Burnt Toast Theory

Burnt Toast Theory: Burnt Turns To Better This Social Media Trend Explains Why Bad Things Can Be A Good Thing

“If you burn your toast in the morning, the time you spend making another toast may have saved you from a car accident; or make you late for an appointment but you meet someone on the way that ends up becoming special in your life.”

… if you’ve heard this term before, then it is safe to say that you spend copious amounts of time on social media - but that’s not what we’re here for today, oh no, we aren’t going to make suggestions about how you must spend your time (maybe in another blog but not this one). Since I am one of the few people who do not gravitate towards social media (mainly because I choose to live under a rock), I was introduced to this theory by one of my favourite coworkers, and after an elaborate conversation, we found ourselves here: so strap yourselves in because I want this to be informative but also discussion-based. 

The “Burnt Toast Theory” has gone viral across all social media, especially TikTok. As mentioned earlier, the theory explains that one can see that an unfortunate incident can lead to fortunate ones in the future. And it makes sense because everything is… probable. 

If we look at further analysis and interpretation, we can see that it comes with many affirmatory lessons: that you can appreciate the small things while accepting imperfections; that there’s a higher power that has your back and that you are going to be protected; everything has its own time(destiny); there is a silver lining to most inconveniences; choose to look at your failures and mishaps more positively, and your anxiety will reduce. These are all great outcomes that we might need to hear at just the right time.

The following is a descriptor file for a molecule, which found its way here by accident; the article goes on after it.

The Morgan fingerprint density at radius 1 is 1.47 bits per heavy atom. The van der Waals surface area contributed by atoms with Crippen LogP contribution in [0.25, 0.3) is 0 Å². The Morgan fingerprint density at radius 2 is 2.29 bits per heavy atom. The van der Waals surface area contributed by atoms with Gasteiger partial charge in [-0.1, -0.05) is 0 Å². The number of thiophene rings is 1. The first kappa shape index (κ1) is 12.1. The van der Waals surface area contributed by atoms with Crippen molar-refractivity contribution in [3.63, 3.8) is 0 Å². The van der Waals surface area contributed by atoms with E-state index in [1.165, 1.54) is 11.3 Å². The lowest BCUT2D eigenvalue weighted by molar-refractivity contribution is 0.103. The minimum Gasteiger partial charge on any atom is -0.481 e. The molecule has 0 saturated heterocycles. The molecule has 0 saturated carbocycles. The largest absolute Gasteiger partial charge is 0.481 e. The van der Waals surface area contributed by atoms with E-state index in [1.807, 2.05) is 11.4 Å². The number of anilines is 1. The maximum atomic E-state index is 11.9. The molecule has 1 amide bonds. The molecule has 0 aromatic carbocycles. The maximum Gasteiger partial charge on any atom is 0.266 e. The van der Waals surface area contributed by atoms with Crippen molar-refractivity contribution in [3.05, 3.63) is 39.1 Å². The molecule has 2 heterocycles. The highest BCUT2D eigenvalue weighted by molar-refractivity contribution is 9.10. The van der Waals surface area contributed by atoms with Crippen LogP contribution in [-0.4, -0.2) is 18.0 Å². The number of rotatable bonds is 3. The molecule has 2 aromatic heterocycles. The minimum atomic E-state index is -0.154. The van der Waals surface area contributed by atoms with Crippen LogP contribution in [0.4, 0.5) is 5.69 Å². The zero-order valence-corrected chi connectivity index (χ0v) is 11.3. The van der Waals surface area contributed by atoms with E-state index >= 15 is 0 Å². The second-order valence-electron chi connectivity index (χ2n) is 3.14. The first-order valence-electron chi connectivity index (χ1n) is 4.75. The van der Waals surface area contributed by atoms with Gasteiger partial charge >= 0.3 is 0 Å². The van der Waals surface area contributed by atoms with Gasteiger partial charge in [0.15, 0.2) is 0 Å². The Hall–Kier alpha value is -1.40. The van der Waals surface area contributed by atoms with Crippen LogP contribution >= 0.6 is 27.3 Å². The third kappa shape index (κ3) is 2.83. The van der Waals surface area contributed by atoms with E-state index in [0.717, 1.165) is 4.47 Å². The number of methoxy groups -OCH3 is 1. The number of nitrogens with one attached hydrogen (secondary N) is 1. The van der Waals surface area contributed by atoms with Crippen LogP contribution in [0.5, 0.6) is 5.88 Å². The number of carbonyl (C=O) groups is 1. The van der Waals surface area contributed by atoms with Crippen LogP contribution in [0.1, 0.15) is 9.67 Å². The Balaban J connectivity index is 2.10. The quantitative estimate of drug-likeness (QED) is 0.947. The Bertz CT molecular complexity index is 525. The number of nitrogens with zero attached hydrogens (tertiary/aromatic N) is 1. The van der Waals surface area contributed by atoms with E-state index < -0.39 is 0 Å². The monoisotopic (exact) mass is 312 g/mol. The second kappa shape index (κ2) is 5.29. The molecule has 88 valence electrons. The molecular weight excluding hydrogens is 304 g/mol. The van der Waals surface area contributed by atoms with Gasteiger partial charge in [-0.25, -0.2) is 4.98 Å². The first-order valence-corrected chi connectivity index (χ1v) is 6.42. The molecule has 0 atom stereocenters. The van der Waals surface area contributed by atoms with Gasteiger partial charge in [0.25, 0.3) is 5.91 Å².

Don’t get me wrong; I do think positively about positivity, And I do agree with the possible outcomes. However, I am also not one to let an opportunity to play devil’s advocate slide. As much as I can understand what this theory is trying to say, I equally disagree with it because I feel like it can say so much more.

Most of us have felt that we have no control over the things that happen to us. And if I am being honest, most of the time, we do not have as much control over situations as we would like. This can make us feel overwhelmed, anxious, vigilant, dysregulated, or even scared; we may feel like we do not have control over any of these feelings and our reaction is out of control. In fact, we start to feel even more helpless than when we first experienced the incident.

If used as a metaphor, “The Burnt Toast Theory” is great as it borders an old wives tale of how ‘everything happens for a reason.’ If you are someone without anxiety, you might find this helpful but if you are anxious as a person, this could also alleviate your anxiety  - as you would want to know, understand, investigate, and start looking for a bigger meaning in things that might not actually have any meaning to begin with. 

The Burnt Toast Theory convergences relative experiences with psychological concepts like - Positive reframing in Cognitive Behaviour Therapy which talks about focusing not just on the negatives but also shifting focus on the positives of a situation; Psychological acceptance in Acceptance and Commitment Therapy which talks about accepting the unknown and letting go; Optimism bias which talks about tapping into the inherent human tendency towards optimism by focusing on the positive outcomes from negative situations; Cognitive dissonance theory which talks about reducing psychological discomfort by reducing cognitive dissonance by finding a positive interpretation of an event that might initially be perceived as negative. While all this is great, there can be some downsides when taken to an extreme. Such as: